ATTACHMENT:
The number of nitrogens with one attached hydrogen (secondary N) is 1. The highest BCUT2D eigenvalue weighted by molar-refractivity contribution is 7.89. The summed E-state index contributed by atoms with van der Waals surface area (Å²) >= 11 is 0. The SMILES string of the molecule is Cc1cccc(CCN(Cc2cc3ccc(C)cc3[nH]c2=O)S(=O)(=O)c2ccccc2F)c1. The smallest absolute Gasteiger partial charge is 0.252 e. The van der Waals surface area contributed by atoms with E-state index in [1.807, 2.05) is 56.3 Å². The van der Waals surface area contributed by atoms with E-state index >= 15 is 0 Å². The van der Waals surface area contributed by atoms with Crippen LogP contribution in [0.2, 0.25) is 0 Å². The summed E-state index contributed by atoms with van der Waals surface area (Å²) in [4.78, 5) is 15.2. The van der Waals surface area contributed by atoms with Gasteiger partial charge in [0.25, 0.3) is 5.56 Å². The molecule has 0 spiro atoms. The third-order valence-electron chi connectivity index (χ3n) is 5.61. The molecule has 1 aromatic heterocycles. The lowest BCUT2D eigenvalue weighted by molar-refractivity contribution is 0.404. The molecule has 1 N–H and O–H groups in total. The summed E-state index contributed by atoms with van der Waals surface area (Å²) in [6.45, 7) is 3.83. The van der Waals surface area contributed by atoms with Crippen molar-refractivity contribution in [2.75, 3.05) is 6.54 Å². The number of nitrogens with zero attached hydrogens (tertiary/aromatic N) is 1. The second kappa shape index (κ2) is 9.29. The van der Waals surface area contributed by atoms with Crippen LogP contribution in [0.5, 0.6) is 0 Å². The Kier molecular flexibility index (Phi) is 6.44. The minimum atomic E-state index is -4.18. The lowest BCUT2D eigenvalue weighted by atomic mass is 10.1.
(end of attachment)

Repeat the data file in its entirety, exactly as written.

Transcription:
The number of nitrogens with one attached hydrogen (secondary N) is 1. The highest BCUT2D eigenvalue weighted by molar-refractivity contribution is 7.89. The summed E-state index contributed by atoms with van der Waals surface area (Å²) >= 11 is 0. The SMILES string of the molecule is Cc1cccc(CCN(Cc2cc3ccc(C)cc3[nH]c2=O)S(=O)(=O)c2ccccc2F)c1. The smallest absolute Gasteiger partial charge is 0.252 e. The van der Waals surface area contributed by atoms with E-state index in [1.807, 2.05) is 56.3 Å². The van der Waals surface area contributed by atoms with E-state index >= 15 is 0 Å². The van der Waals surface area contributed by atoms with Crippen LogP contribution in [0.2, 0.25) is 0 Å². The summed E-state index contributed by atoms with van der Waals surface area (Å²) in [4.78, 5) is 15.2. The van der Waals surface area contributed by atoms with Gasteiger partial charge in [0.25, 0.3) is 5.56 Å². The molecule has 0 spiro atoms. The third-order valence-electron chi connectivity index (χ3n) is 5.61. The molecule has 1 aromatic heterocycles. The lowest BCUT2D eigenvalue weighted by molar-refractivity contribution is 0.404. The molecule has 1 N–H and O–H groups in total. The summed E-state index contributed by atoms with van der Waals surface area (Å²) in [6.45, 7) is 3.83. The van der Waals surface area contributed by atoms with Crippen molar-refractivity contribution in [2.75, 3.05) is 6.54 Å². The number of nitrogens with zero attached hydrogens (tertiary/aromatic N) is 1. The second kappa shape index (κ2) is 9.29. The van der Waals surface area contributed by atoms with Crippen LogP contribution in [0.5, 0.6) is 0 Å². The Kier molecular flexibility index (Phi) is 6.44. The minimum atomic E-state index is -4.18. The lowest BCUT2D eigenvalue weighted by atomic mass is 10.1.